Simple: Access to a COM VB module

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Thread: Simple: Access to a COM VB module

  1. #1
    SPG Guest

    Default Simple: Access to a COM VB module

    The topic is advanced, the answer is really simple (true/false):<BR><BR>Can I access a VB Module (*.bas -- not a class) in a COM object either directly or through a class that doesn&#039;t explicity provide wrappers for it from ASP? Or would I have to write a class to wrap the module for ASP?<BR><BR>Good thing to know _before_ refactoring to test...<BR>Thanks!<BR>SPG

  2. #2
    Steve Cimino Guest

    Default RE: Simple: Access to a COM VB module

    There aren&#039;t any "interfaces" for you to allow access to it, nor could you in fact instatiate it. I believe that VB allows you access to it in your apps because it does in fact write a wrapper.<BR><BR>Even though your variable inside that module may be public, I don&#039;t think you have access to it...<BR><BR>One side note: This totally defeats the purpose of OOP... can I ask why you&#039;re attempting this?

  3. #3
    SPG Guest

    Default Clarification & Answer

    Clarification: I&#039;m not going after variables [eGad, no! *shudder*], I&#039;m going after simple (commonplace contextless, stateless) utility functions like "isBlank" and "hasNonAlpha" that I don&#039;t want to have to &#060;!--#include --&#062; at the VBScript level and keep another (different) VB copy of in the COM object. <BR><BR>Besides, VB is explicitly !Not! OOP. If it were, I could just inherit the functionality down my classes and not have to ask silly VB compiler-theory questions about how *.bas files are handled.<BR><BR>Annoyingly, however, MTS doesn&#039;t recognize the methods in the module (I&#039;ll try storing them in madness next) which indicates to me that "No, you can&#039;t get to them through classes that can use them." If anybody knows how to override this (without destabilizing the system), please share.<BR><BR>SPG (doesn&#039;t even want to know why you thought he might be using global public variables in a module...)

  4. #4
    Steve Cimino Guest

    Default RE: Clarification & Answer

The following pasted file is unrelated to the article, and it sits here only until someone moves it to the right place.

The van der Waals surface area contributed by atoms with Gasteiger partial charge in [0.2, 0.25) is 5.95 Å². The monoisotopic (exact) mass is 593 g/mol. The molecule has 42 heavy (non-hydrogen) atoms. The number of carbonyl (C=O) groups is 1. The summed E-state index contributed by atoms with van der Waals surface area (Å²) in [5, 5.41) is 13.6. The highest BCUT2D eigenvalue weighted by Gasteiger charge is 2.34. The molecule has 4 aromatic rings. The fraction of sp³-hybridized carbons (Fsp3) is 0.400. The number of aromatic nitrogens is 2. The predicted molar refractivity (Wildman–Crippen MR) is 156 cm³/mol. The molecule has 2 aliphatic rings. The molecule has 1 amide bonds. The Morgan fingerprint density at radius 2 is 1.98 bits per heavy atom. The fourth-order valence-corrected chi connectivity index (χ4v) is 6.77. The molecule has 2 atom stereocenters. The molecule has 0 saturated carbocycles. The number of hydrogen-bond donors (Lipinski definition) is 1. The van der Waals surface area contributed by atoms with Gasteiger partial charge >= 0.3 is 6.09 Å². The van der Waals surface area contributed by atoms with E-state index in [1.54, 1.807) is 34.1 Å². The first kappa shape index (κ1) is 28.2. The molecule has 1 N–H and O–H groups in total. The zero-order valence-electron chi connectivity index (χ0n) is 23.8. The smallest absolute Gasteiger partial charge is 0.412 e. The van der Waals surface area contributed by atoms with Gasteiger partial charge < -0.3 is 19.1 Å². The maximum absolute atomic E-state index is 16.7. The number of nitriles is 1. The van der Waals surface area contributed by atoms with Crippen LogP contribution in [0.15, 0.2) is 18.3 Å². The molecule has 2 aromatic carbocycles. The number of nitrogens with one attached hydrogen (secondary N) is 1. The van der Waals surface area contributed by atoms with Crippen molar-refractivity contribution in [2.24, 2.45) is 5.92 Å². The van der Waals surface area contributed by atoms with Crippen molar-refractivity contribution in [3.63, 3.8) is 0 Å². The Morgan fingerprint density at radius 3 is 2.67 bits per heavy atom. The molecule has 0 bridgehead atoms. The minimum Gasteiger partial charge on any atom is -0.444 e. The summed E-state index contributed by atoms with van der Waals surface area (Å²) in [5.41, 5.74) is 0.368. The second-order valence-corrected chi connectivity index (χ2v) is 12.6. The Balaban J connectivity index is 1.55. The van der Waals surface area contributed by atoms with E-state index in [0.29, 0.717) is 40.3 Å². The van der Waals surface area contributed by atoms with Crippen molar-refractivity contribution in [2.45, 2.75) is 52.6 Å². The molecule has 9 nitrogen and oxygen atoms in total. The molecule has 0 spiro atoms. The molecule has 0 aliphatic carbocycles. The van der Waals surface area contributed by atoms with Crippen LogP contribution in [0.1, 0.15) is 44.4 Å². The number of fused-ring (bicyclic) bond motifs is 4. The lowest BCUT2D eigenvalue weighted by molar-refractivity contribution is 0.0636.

Heh, okay. I meant variable/function/sub that was public, but didn&#039;t really feel like typing it all out.<BR><BR>As far as OOP, I meant more of the design rather than the specific language used to implement it.<BR><BR>Have you used the implements keyword? I personally find it a POS keyword (and more of a hassle than anything else) but it may fit well into your solution. On the side note, why does it have to be a BAS? Why not make a class that contains all these public functions(err... variables ;))<BR><BR>Seriously, it&#039;s a hack of a solution, but it is an option.

  5. #5
    SPG Guest

    Default Implements & Class

    Yes, "implements" is very very evil. I tried using it once, found that it increased the amount of code I had to write (as opposed to recycling a class file), so I stopped using it. <BR><BR>I used to put utility functions into a specific class and then reference that class as appropriate, but, in addition to being dubious-if-not-bad OO ["inherits Amorphous_Blob?"], I quickly grew annoyed by having to create & destroy references to the utility class all over the place.<BR><BR>Oh well. If my client cared about performance, they wouldn&#039;t be using old NT4/IIS4 boxes. If they cared about elegant code, they wouldn&#039;t have me using VB & VBScript.<BR><BR>Thanks for the input!<BR>SPG

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